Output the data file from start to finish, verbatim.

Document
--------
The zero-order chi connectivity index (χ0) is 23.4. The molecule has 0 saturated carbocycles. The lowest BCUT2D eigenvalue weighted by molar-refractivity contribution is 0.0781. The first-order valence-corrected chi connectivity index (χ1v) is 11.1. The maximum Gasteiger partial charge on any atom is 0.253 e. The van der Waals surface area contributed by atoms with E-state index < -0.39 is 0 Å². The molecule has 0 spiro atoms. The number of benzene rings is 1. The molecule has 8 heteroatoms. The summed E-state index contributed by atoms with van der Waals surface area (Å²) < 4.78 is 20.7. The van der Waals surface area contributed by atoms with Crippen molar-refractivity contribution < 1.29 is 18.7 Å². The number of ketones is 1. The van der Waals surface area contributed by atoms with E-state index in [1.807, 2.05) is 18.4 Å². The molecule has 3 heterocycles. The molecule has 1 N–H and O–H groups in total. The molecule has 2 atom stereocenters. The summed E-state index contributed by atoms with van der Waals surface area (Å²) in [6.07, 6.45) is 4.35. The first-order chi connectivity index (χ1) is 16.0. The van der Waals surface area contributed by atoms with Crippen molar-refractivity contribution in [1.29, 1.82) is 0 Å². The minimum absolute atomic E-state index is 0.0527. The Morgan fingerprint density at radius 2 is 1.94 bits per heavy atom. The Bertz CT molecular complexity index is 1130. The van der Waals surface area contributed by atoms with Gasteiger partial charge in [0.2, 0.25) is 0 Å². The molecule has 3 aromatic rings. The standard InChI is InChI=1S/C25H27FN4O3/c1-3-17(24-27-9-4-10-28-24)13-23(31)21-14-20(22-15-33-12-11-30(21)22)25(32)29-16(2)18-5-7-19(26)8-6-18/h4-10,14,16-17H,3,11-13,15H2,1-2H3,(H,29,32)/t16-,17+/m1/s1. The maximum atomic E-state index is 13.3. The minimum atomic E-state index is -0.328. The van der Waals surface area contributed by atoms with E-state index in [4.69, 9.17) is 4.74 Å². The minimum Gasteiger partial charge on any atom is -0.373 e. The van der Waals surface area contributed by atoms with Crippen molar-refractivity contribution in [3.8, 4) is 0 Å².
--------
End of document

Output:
The zero-order chi connectivity index (χ0) is 23.4. The molecule has 0 saturated carbocycles. The lowest BCUT2D eigenvalue weighted by molar-refractivity contribution is 0.0781. The first-order valence-corrected chi connectivity index (χ1v) is 11.1. The maximum Gasteiger partial charge on any atom is 0.253 e. The van der Waals surface area contributed by atoms with E-state index < -0.39 is 0 Å². The molecule has 0 spiro atoms. The number of benzene rings is 1. The molecule has 8 heteroatoms. The summed E-state index contributed by atoms with van der Waals surface area (Å²) < 4.78 is 20.7. The van der Waals surface area contributed by atoms with Crippen molar-refractivity contribution < 1.29 is 18.7 Å². The number of ketones is 1. The van der Waals surface area contributed by atoms with E-state index in [1.807, 2.05) is 18.4 Å². The molecule has 3 heterocycles. The molecule has 1 N–H and O–H groups in total. The molecule has 2 atom stereocenters. The summed E-state index contributed by atoms with van der Waals surface area (Å²) in [6.07, 6.45) is 4.35. The first-order chi connectivity index (χ1) is 16.0. The van der Waals surface area contributed by atoms with Crippen molar-refractivity contribution in [1.29, 1.82) is 0 Å². The minimum absolute atomic E-state index is 0.0527. The Morgan fingerprint density at radius 2 is 1.94 bits per heavy atom. The Bertz CT molecular complexity index is 1130. The van der Waals surface area contributed by atoms with Gasteiger partial charge in [0.2, 0.25) is 0 Å². The molecule has 3 aromatic rings. The standard InChI is InChI=1S/C25H27FN4O3/c1-3-17(24-27-9-4-10-28-24)13-23(31)21-14-20(22-15-33-12-11-30(21)22)25(32)29-16(2)18-5-7-19(26)8-6-18/h4-10,14,16-17H,3,11-13,15H2,1-2H3,(H,29,32)/t16-,17+/m1/s1. The maximum atomic E-state index is 13.3. The minimum atomic E-state index is -0.328. The van der Waals surface area contributed by atoms with E-state index in [4.69, 9.17) is 4.74 Å². The minimum Gasteiger partial charge on any atom is -0.373 e. The van der Waals surface area contributed by atoms with Crippen molar-refractivity contribution in [3.8, 4) is 0 Å².